Household Gods, by Philip Hobsbaum

Household Gods

“I mirrored their breaking lives,I saw their pale
Distraught coming and going, lined despair,
His shaken bulk, her calm pose in the doorway—
I saw them. I was there.”

“I have so long been silent, even now
Hardly at all remember how her slim
Long fingers once caressed me—was that how
At one time she touched him?”

“His lips on mine in the morning, or, in darkness,
After a happy embrace, warmed my clay.
Where is the firm mouth now, where the kiss?
Broken and swept away.”

“They lay me down to serve their steady feet,
How many times they strode over my pile!
Of late those steps were tentative. Now, a street
For strangers, I am so much jute and wool.”

“Bit by bit they painted my walls, the ceiling,
Made me in terms of their vision—I was glad.
But signs of time flake down, the walls are peeling,
What is a house when occupants are fled?”

“My hands repeat themselves, so does not time.
The climactial moment is past, whoever will come.
I gather myself to cough one cautious chime,
But the works are rusted. Henceforth I am dumb.”

“I mirrored their coming here, I see their going,
Together once, now separately. Their outer
Semblance concerns me. I have no way of knowing
Their motives, or their reasons for departure.”

“Dust settles in the fireplace, and the curtains
Hang without a purpose in neat folds.
The books are stacked, chairs not to be sat on
Grouped over-nicely in a house grown cold.”

“I see no more. Their life gave our lives meaning,
But broken homes will not set again.
Their parting was our dissolution, they
Will never know their household gods are slain.”

Philip Hobsbaum, The Pattern of Poetry (196) – no copyright infringement intended.

I stumbled across this poem on one of the unseen poetry papers (IB HL Literature, one of the rare perks). The exam board has a predilection for incredibly obscure texts, and more often than most students loathe them for it. But I do have to say I absolutely adored this piece. I was starting to doubt my own sanity and the practicality of my choice to take four highers – why on earth would I impose that sort of ridiculous unnecessary challenge on myself? But coming across this poem reminded me of why I took HL Literature in the first place –  poems like this one remind me of that love for the beauty of language.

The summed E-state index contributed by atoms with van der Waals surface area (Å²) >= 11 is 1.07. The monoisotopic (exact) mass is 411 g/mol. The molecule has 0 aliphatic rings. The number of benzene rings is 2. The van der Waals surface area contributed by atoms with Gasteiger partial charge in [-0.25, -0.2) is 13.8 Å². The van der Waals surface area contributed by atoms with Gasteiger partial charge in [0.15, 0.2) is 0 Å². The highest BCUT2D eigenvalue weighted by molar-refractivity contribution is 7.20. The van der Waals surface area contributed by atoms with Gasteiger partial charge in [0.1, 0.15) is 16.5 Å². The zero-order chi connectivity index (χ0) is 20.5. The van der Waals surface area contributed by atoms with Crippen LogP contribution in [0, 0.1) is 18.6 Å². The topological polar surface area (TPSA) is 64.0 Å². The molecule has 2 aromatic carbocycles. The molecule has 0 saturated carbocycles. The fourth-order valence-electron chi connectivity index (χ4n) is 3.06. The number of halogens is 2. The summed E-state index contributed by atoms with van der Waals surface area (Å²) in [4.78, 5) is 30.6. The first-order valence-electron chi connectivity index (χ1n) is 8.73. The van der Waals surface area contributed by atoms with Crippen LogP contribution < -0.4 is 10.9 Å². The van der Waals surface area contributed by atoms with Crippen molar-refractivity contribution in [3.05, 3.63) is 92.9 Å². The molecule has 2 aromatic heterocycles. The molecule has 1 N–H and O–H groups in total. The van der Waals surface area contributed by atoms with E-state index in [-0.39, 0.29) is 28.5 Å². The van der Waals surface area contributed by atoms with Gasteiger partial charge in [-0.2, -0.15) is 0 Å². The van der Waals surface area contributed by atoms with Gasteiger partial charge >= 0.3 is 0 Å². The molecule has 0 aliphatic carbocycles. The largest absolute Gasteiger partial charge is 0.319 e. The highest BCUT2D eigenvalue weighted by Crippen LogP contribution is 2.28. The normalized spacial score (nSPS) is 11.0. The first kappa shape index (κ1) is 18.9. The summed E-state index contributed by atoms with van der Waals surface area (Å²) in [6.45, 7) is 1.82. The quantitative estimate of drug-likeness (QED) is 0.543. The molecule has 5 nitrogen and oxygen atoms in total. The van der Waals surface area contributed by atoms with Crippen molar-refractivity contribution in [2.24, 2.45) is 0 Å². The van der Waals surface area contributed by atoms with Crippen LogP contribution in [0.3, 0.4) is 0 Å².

Some poems are chocked full with innocuous, subtly hidden literary devices that can only be detected after a few reads; after long periods of undisturbed concentration and analysis. I’m naturally impatient when it comes to reading- I devour rather than savor (quite like the way I eat, unfortunately for my expanding waistline). The only reason why I would sit down and pick apart the fabrics of a poem would be because my course demands it, and it is in this initial (semi)unwilling state that I find love in literature.

We accept the things we have to do, even if we’re unwilling, because more often than not they open up new windows of opportunity.

Household gods originate from Ancient Rome – and having pulled out this past paper on the flight back from Rome to Singapore, I suppose it was a stroke of fate, chance, coincidence that it was this poem… Written in first person, the confusing persona speaks from the point of view of a house – or rather many objects in a household. At first glance the poem is wildly confusing, but a closer read reveals the house as a reflection of a couple’s relationship. The entire poem is an extended metaphor, slowly agglomerating little gems of hidden information (in the form of rhetorical questions, changing syntax, caesurae, oxymorons – literary heaven!) that paint a picture of a deteriorating relationship. It is ambiguous, frustrating even – but the ambiguity of it is its genius and allure.